Letter to Governor of Kano, By Dr Hakeem Baba-Ahmed
First, let me congratulate you over your election as Governor. We may not have heard the last of the challenges to your election, and you are not new to litigations that follow elections in our country. In the end the judicial process will have its say, but Allah Subhanahu Wa Ta’ala will be the final judge over who will govern Kano for the next four years. In the meantime, the burden of leadership is on your shoulders, and every day counts in terms of what you do, or choose not to do. If it is Allah’s wish that you will lead the people of Kano, I pray that He guides you, and Blesses you with wisdom, courage and compassion.
You have been a major player in Kano’s unique, tumultuous and deeply passionate politics. You have, doubtless, your own stories to tell regarding the justice, or the lack of it, in the electoral and judicial processes; the heavy hand of external power in influencing who emerges leader; the bitter relations which have literally bound togrther a dozen or so leading politicians in Kano since 1999, and the awesome strength of loyalties of simple citizens who treat politics with a commitment surpassed only by their commitment to their faith. Today, you sit as leader in a state with the largest population in Nigeria, bearing the brunt of basic failures of leadership and showing flashes of redemption. I suspect that you will vote with those who think that the democratic process has not created the level of positive impact in the lives of citizens and the economy of the state as it should. You must, like all major players in Kano, bear scars from major skirmishes that have polarized the people of Kano, such that it has no innocent by-standers in politics.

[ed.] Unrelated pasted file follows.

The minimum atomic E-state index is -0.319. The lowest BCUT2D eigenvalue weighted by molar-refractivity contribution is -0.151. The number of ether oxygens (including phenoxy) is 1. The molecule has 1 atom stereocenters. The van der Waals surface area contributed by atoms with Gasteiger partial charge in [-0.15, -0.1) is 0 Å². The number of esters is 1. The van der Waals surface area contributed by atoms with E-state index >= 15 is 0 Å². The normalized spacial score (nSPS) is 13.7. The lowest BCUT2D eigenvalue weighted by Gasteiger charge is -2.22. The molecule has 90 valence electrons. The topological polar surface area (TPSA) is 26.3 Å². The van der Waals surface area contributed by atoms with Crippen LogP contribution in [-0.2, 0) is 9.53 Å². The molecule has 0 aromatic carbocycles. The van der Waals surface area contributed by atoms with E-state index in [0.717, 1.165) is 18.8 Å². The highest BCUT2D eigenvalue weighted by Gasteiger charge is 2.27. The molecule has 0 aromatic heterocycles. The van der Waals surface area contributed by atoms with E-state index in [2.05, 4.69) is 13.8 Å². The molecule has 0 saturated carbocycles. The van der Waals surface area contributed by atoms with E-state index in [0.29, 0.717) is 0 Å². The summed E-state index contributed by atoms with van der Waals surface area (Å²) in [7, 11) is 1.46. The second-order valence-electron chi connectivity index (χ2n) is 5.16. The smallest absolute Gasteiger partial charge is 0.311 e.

No one who has followed the background and build-up to the 2023 elections will expect either your NNPP or the ruling APC to roll over or to come to power with velvet gloves. In Kano, politics has always been the main theater, with the winner taking all. You had a number of advantages.
Ganduje’s administration had acquired a hue that was easy to be sold as disposable, and your NNPP/ Kwankwasiya Movement had prepared millions of minds that some restitution was on the way. Few observant people failed to hear of grumblings from your party and other adversaries that your predecessor’s administration was involved in land allocations and other activities that offended basic standards of decency and propriety. Hard core followers of your ambition had been primed to see immediate action that would signal your arrival, and you did not disappoint them.
You have embarked with gusto and a sense of mission to destroy buildings which offend propriety, even if not, strictly, the law. Your predecessor had allocated, sold-off or alienated land and properties under fancy names which sought to give them legitimacy. In all probability, people whose structures have been destroyed all have pieces of paper that invoked the powers of the former governor, powers which you now posses, to build, as we hear, in or around cemeteries, mosques, schools and ancient monuments. They have documents that gave them approval to take over government assets and turn them into private property. You have even pulled down a monument outside Government House because it blocked views of road users. You did all these because the law gives you the powers to do so, the same powers the former governor had to allocate them or construct them. You appear to have operated with the belief that wrong is wrong, no matter how much you dress it to look right. The truth is, no one can or should fault a leader who comes to correct wrongs. What distinguishes good leaders from others are their motives and the degree to which they weigh their obligations on the demanding scales of justice.